"I'd seen and read a few iterations of The Cherry Orchard, but none that tapped into what I saw as an overarching theme of inaction in the face of a climate crisis. I chose to root our production in the aesthetics of the late 1970s when I read that the first attempts to curb CO2 took place at this time. It was also a time of huge political and social upheaval, plus the aesthetics were exciting and made the generational conflict really sing. Creatively, I also wanted to deviate from the original and offer new takes on well-worn ideas like the "string breaking" sound (here representing the future jutting in and interrupting their afternoon) and the Intruder (here a Metallic Man from the year 2022 who knows that money still rules and the the planet looks very different now).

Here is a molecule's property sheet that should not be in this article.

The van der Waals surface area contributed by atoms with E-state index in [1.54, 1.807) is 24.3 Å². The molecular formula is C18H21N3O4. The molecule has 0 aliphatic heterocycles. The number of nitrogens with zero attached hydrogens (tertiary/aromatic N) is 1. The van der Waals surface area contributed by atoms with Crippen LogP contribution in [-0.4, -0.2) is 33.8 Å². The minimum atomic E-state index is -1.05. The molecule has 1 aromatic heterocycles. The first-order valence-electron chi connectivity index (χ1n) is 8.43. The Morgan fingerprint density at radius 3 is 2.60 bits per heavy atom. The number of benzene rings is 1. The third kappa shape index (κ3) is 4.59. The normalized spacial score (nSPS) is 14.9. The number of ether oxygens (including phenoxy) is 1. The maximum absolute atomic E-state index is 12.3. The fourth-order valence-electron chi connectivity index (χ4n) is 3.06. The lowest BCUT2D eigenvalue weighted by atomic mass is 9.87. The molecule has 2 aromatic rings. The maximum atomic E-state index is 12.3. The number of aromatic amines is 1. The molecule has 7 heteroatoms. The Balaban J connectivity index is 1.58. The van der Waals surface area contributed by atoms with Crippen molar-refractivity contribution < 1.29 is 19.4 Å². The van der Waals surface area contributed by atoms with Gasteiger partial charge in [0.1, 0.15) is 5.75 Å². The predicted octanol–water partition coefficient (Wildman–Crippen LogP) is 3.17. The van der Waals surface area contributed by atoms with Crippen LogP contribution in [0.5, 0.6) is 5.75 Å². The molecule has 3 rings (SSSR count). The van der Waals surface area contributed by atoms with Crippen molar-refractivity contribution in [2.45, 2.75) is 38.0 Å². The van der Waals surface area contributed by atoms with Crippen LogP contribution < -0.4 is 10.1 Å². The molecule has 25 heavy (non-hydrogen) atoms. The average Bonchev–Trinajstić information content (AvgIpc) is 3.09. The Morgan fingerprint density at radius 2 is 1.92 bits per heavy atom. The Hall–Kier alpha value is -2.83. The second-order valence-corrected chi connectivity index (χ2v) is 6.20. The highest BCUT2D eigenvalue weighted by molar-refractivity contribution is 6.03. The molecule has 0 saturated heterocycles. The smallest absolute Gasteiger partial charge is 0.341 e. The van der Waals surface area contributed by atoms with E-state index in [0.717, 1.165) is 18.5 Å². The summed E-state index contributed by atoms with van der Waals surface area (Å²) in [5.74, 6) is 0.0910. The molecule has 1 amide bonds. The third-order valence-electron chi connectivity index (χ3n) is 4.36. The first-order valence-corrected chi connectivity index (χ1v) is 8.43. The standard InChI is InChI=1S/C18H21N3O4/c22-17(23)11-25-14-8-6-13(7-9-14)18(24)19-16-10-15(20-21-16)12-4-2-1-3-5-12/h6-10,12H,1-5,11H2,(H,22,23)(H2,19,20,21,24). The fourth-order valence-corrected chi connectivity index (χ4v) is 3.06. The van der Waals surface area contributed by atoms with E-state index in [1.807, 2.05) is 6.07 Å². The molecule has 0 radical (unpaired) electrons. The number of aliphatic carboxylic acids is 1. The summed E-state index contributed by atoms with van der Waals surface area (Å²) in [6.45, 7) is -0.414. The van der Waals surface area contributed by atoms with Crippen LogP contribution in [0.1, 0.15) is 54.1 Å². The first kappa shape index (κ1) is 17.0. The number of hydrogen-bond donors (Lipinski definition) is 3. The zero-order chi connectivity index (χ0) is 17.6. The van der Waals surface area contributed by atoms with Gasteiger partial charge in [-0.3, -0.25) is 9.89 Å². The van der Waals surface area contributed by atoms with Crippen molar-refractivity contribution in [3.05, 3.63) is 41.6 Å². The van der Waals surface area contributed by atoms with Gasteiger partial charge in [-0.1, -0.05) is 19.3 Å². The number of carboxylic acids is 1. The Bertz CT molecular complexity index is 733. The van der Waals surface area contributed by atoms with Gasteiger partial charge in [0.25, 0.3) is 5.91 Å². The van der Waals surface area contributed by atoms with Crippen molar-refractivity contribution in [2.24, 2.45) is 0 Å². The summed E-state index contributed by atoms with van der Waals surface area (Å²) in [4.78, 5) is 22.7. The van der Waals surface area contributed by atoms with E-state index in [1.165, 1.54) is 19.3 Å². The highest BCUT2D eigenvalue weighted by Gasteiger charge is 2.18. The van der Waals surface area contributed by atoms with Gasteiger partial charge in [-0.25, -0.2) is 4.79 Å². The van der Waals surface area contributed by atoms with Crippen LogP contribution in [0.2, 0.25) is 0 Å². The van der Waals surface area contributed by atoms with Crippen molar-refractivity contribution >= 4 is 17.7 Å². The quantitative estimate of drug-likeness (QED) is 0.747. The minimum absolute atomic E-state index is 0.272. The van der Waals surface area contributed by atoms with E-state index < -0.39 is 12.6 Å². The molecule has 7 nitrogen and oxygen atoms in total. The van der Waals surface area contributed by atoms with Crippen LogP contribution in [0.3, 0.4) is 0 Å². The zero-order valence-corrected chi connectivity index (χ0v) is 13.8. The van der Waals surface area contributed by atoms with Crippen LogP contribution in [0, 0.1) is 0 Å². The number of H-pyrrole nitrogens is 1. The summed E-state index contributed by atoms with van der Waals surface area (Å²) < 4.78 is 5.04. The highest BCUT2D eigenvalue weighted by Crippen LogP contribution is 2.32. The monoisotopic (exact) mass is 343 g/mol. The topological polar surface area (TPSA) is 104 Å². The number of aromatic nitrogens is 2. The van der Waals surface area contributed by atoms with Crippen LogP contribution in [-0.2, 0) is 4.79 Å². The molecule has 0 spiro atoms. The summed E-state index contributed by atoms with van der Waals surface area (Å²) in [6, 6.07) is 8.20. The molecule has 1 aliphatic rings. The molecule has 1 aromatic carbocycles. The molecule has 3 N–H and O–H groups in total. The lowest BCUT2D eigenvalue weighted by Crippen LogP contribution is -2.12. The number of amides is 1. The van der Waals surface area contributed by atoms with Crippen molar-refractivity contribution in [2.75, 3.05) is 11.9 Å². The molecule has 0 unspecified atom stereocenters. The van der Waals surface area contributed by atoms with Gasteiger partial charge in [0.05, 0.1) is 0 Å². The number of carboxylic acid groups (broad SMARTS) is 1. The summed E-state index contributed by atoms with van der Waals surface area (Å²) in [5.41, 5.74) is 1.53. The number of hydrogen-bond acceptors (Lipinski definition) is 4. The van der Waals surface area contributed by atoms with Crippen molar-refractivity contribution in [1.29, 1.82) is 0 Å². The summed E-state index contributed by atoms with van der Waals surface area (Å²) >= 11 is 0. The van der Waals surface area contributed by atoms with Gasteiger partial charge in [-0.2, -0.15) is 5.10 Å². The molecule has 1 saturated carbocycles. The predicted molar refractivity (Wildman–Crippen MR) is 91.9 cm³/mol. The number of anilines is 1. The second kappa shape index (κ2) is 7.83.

All of these Chekhovian characters convince me that it's okay to acknowledge that our lives are "silly and don't mean very much at all," so we might as well try to connect while we can, make art that makes us happy, try to make each other laugh, ask (at least some of) the big questions, forgive freely and learn to admit fault. I hope you enjoy our Cherry Jam. Kisses to the cast and crew."
Opening Moments from Cherry Jam
This montage played at the beginning of the show, signaling a journey from now back to 1979. It also demonstrates how natural disasters (and man-made ones, too) and climate change reports have been a consistent part of our media diet for decades, but we never make changes.
These home videos set the scene for our 1979 production of Cherry Jam. They're from upstate NY and frame the story as a nostalgic memory play.